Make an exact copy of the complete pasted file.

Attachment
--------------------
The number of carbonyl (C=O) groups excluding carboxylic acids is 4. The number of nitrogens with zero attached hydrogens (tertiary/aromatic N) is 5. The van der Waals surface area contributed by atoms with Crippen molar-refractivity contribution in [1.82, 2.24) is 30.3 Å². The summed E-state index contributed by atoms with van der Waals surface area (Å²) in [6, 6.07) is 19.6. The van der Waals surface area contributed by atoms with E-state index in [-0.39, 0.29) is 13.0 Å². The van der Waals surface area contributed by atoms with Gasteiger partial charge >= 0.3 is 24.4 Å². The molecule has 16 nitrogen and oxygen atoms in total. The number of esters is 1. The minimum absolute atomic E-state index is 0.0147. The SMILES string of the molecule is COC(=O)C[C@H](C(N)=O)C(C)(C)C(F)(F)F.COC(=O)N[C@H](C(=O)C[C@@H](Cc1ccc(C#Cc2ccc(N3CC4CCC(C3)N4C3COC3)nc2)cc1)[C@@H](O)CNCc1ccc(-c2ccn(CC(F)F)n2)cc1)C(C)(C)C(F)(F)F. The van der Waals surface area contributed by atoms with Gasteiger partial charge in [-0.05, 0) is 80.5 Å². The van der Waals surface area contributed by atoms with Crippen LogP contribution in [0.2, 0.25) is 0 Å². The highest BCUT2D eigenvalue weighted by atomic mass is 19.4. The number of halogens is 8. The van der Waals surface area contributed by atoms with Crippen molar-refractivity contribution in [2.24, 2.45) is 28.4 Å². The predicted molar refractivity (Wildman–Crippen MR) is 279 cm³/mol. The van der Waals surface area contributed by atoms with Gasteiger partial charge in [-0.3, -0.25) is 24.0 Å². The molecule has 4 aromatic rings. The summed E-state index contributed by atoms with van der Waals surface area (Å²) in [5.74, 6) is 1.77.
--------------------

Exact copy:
The number of carbonyl (C=O) groups excluding carboxylic acids is 4. The number of nitrogens with zero attached hydrogens (tertiary/aromatic N) is 5. The van der Waals surface area contributed by atoms with Crippen molar-refractivity contribution in [1.82, 2.24) is 30.3 Å². The summed E-state index contributed by atoms with van der Waals surface area (Å²) in [6, 6.07) is 19.6. The van der Waals surface area contributed by atoms with E-state index in [-0.39, 0.29) is 13.0 Å². The van der Waals surface area contributed by atoms with Gasteiger partial charge >= 0.3 is 24.4 Å². The molecule has 16 nitrogen and oxygen atoms in total. The number of esters is 1. The minimum absolute atomic E-state index is 0.0147. The SMILES string of the molecule is COC(=O)C[C@H](C(N)=O)C(C)(C)C(F)(F)F.COC(=O)N[C@H](C(=O)C[C@@H](Cc1ccc(C#Cc2ccc(N3CC4CCC(C3)N4C3COC3)nc2)cc1)[C@@H](O)CNCc1ccc(-c2ccn(CC(F)F)n2)cc1)C(C)(C)C(F)(F)F. The van der Waals surface area contributed by atoms with Gasteiger partial charge in [-0.05, 0) is 80.5 Å². The van der Waals surface area contributed by atoms with Crippen LogP contribution in [0.2, 0.25) is 0 Å². The highest BCUT2D eigenvalue weighted by atomic mass is 19.4. The number of halogens is 8. The van der Waals surface area contributed by atoms with Crippen molar-refractivity contribution in [2.24, 2.45) is 28.4 Å². The predicted molar refractivity (Wildman–Crippen MR) is 279 cm³/mol. The van der Waals surface area contributed by atoms with Gasteiger partial charge in [-0.3, -0.25) is 24.0 Å². The molecule has 4 aromatic rings. The summed E-state index contributed by atoms with van der Waals surface area (Å²) in [5.74, 6) is 1.77.